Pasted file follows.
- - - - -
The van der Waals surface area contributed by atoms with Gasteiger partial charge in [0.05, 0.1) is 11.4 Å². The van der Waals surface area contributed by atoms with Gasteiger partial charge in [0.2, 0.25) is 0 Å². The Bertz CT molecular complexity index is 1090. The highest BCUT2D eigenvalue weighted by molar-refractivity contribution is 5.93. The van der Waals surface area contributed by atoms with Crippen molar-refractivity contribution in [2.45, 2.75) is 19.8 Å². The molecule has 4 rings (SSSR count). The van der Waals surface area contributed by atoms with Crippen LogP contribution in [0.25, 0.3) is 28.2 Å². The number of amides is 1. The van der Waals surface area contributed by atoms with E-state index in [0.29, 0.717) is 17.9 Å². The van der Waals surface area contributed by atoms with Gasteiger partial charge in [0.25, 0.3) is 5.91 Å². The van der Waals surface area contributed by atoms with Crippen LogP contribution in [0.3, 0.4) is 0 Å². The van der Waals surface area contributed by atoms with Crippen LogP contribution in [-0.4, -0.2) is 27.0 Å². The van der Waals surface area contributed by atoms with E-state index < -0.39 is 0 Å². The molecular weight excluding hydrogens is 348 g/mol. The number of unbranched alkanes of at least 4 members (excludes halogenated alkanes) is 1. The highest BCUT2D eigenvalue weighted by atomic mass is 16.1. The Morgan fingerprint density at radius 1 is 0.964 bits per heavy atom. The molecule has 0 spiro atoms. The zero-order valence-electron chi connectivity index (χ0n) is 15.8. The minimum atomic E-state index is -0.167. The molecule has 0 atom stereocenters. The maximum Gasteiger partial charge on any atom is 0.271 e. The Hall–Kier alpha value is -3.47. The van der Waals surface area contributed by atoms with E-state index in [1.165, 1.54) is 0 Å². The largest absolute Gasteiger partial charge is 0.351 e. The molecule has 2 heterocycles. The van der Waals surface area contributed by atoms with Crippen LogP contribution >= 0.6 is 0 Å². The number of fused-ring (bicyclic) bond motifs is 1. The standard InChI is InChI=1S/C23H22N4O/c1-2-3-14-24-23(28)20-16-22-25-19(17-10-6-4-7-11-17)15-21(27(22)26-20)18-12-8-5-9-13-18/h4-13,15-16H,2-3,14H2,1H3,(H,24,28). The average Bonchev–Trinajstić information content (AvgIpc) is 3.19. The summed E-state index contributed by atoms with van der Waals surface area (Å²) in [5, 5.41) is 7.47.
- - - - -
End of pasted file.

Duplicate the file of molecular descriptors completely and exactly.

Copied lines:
The van der Waals surface area contributed by atoms with Gasteiger partial charge in [0.05, 0.1) is 11.4 Å². The van der Waals surface area contributed by atoms with Gasteiger partial charge in [0.2, 0.25) is 0 Å². The Bertz CT molecular complexity index is 1090. The highest BCUT2D eigenvalue weighted by molar-refractivity contribution is 5.93. The van der Waals surface area contributed by atoms with Crippen molar-refractivity contribution in [2.45, 2.75) is 19.8 Å². The molecule has 4 rings (SSSR count). The van der Waals surface area contributed by atoms with Crippen LogP contribution in [0.25, 0.3) is 28.2 Å². The number of amides is 1. The van der Waals surface area contributed by atoms with E-state index in [0.29, 0.717) is 17.9 Å². The van der Waals surface area contributed by atoms with Gasteiger partial charge in [0.25, 0.3) is 5.91 Å². The van der Waals surface area contributed by atoms with Crippen LogP contribution in [0.3, 0.4) is 0 Å². The van der Waals surface area contributed by atoms with Crippen LogP contribution in [-0.4, -0.2) is 27.0 Å². The van der Waals surface area contributed by atoms with E-state index < -0.39 is 0 Å². The molecular weight excluding hydrogens is 348 g/mol. The number of unbranched alkanes of at least 4 members (excludes halogenated alkanes) is 1. The highest BCUT2D eigenvalue weighted by atomic mass is 16.1. The Morgan fingerprint density at radius 1 is 0.964 bits per heavy atom. The molecule has 0 spiro atoms. The zero-order valence-electron chi connectivity index (χ0n) is 15.8. The minimum atomic E-state index is -0.167. The molecule has 0 atom stereocenters. The maximum Gasteiger partial charge on any atom is 0.271 e. The Hall–Kier alpha value is -3.47. The van der Waals surface area contributed by atoms with E-state index in [1.165, 1.54) is 0 Å². The largest absolute Gasteiger partial charge is 0.351 e. The molecule has 2 heterocycles. The van der Waals surface area contributed by atoms with Crippen LogP contribution >= 0.6 is 0 Å². The number of fused-ring (bicyclic) bond motifs is 1. The standard InChI is InChI=1S/C23H22N4O/c1-2-3-14-24-23(28)20-16-22-25-19(17-10-6-4-7-11-17)15-21(27(22)26-20)18-12-8-5-9-13-18/h4-13,15-16H,2-3,14H2,1H3,(H,24,28). The average Bonchev–Trinajstić information content (AvgIpc) is 3.19. The summed E-state index contributed by atoms with van der Waals surface area (Å²) in [5, 5.41) is 7.47.